TV stations are banned from bringing their cameras into courtroom for live coverage at the upcoming Michael Jackson wrongful death trial. CNN reports Judge Yvette M. Palazuelos turned down requests made by the news network and fellow station, NBC, to broadcast the proceedings live.
When CNN and NBC first proposed the idea of live coverage to the judge, lawyers for the Jackson family supported it. Meanwhile their opponent, AEG Live, objected to it.
Jury selections have started and the trial will begin soon. There is a limited space for 10 reporters in the courtroom with more than 60 news organizations from around the globe including Japan, France Germany and Australia asking for seats to cover the trial when the Jacksons face off AEG Live.
Michael's mother Katherine and his children Paris, Prince and Blanket sued the concert promoter over the hiring of Dr. Conrad Murray who was convicted of involuntary manslaughter in the King of Pop's untimely death. They're seeking a reported $40 billion for loss of future earnings and other damages.
AEG called the $40 billion number presented by the family absurd, saying Michael's career was already fading. They argued that they did not hire Murray and could not have foreseen he posed a danger to the singer. They also contended that Michael already had problems with prescription drugs before they signed a deal to work together for "This Is It".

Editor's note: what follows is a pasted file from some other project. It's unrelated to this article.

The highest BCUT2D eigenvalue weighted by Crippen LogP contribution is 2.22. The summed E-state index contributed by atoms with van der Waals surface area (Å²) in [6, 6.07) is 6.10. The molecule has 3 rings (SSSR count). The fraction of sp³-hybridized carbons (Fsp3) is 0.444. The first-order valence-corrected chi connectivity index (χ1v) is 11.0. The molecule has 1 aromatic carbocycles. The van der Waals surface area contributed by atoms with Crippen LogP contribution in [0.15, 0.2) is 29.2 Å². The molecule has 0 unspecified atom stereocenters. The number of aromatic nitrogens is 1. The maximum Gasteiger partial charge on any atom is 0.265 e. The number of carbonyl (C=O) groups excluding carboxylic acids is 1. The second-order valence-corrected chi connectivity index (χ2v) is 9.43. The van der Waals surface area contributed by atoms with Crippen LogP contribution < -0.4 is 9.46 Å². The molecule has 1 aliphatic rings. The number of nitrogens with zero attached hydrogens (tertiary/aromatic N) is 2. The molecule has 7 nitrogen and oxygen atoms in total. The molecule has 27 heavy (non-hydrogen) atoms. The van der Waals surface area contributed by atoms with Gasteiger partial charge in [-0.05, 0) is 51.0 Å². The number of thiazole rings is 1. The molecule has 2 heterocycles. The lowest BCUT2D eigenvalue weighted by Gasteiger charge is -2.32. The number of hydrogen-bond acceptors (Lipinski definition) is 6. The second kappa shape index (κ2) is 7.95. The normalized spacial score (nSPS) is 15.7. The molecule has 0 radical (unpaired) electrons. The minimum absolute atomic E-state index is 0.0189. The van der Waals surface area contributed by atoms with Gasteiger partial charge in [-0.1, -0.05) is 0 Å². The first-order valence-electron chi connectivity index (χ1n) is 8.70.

In a pre-trial, judge said the defendants were allowed to revisit Michael's sex abuse case, where MJ was actually acquitted on all counts, as it might be relevant to the late singer's history of drug abuse and despondency.
Katherine, Michael's kids and Murray are all on the witness list, along with Diana Ross, Michel's best pal, and Lisa Marie Presley, his ex-wife. Producer Quincy Jones who frequently worked with the King of Pop on his albums including 1987's "Bad", and filmmaker Spike Lee who helped put together a 2012 documentary film about the 25th anniversary of the monster album are listed as well.
MJ died from an anesthetic overdose before "This Is It" was launched and before Murray could finalize his contract that would earn him $150,000 a month.